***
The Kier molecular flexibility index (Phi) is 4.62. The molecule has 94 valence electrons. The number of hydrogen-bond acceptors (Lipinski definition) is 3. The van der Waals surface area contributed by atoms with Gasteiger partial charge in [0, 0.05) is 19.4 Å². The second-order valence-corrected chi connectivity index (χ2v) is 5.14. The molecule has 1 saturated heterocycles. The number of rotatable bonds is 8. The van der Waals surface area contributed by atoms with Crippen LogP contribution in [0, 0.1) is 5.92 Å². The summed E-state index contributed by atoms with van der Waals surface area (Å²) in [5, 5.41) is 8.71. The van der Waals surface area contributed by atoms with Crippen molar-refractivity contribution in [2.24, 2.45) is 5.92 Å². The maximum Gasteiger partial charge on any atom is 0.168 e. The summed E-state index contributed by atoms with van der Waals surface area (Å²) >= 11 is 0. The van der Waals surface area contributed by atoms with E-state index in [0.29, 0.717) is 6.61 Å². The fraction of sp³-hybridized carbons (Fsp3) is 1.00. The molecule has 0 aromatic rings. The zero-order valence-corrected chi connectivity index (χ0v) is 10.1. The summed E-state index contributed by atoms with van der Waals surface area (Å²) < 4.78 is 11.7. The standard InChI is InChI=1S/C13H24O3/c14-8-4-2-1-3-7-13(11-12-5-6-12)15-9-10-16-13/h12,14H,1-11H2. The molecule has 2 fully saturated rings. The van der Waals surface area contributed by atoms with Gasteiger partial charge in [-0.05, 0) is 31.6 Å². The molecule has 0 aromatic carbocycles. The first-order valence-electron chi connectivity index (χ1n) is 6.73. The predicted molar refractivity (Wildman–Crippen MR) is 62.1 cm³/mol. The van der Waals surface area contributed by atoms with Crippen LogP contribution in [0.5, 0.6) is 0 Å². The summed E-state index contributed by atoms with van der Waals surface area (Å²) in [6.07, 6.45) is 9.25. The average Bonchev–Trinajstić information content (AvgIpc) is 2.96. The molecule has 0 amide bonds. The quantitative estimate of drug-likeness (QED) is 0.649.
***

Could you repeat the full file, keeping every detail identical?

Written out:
The Kier molecular flexibility index (Phi) is 4.62. The molecule has 94 valence electrons. The number of hydrogen-bond acceptors (Lipinski definition) is 3. The van der Waals surface area contributed by atoms with Gasteiger partial charge in [0, 0.05) is 19.4 Å². The second-order valence-corrected chi connectivity index (χ2v) is 5.14. The molecule has 1 saturated heterocycles. The number of rotatable bonds is 8. The van der Waals surface area contributed by atoms with Crippen LogP contribution in [0, 0.1) is 5.92 Å². The summed E-state index contributed by atoms with van der Waals surface area (Å²) in [5, 5.41) is 8.71. The van der Waals surface area contributed by atoms with Crippen molar-refractivity contribution in [2.24, 2.45) is 5.92 Å². The maximum Gasteiger partial charge on any atom is 0.168 e. The summed E-state index contributed by atoms with van der Waals surface area (Å²) >= 11 is 0. The van der Waals surface area contributed by atoms with E-state index in [0.29, 0.717) is 6.61 Å². The fraction of sp³-hybridized carbons (Fsp3) is 1.00. The molecule has 0 aromatic rings. The zero-order valence-corrected chi connectivity index (χ0v) is 10.1. The summed E-state index contributed by atoms with van der Waals surface area (Å²) < 4.78 is 11.7. The standard InChI is InChI=1S/C13H24O3/c14-8-4-2-1-3-7-13(11-12-5-6-12)15-9-10-16-13/h12,14H,1-11H2. The molecule has 2 fully saturated rings. The van der Waals surface area contributed by atoms with Gasteiger partial charge in [-0.05, 0) is 31.6 Å². The molecule has 0 aromatic carbocycles. The first-order valence-electron chi connectivity index (χ1n) is 6.73. The predicted molar refractivity (Wildman–Crippen MR) is 62.1 cm³/mol. The van der Waals surface area contributed by atoms with Crippen LogP contribution in [0.5, 0.6) is 0 Å². The summed E-state index contributed by atoms with van der Waals surface area (Å²) in [6.07, 6.45) is 9.25. The average Bonchev–Trinajstić information content (AvgIpc) is 2.96. The molecule has 0 amide bonds. The quantitative estimate of drug-likeness (QED) is 0.649.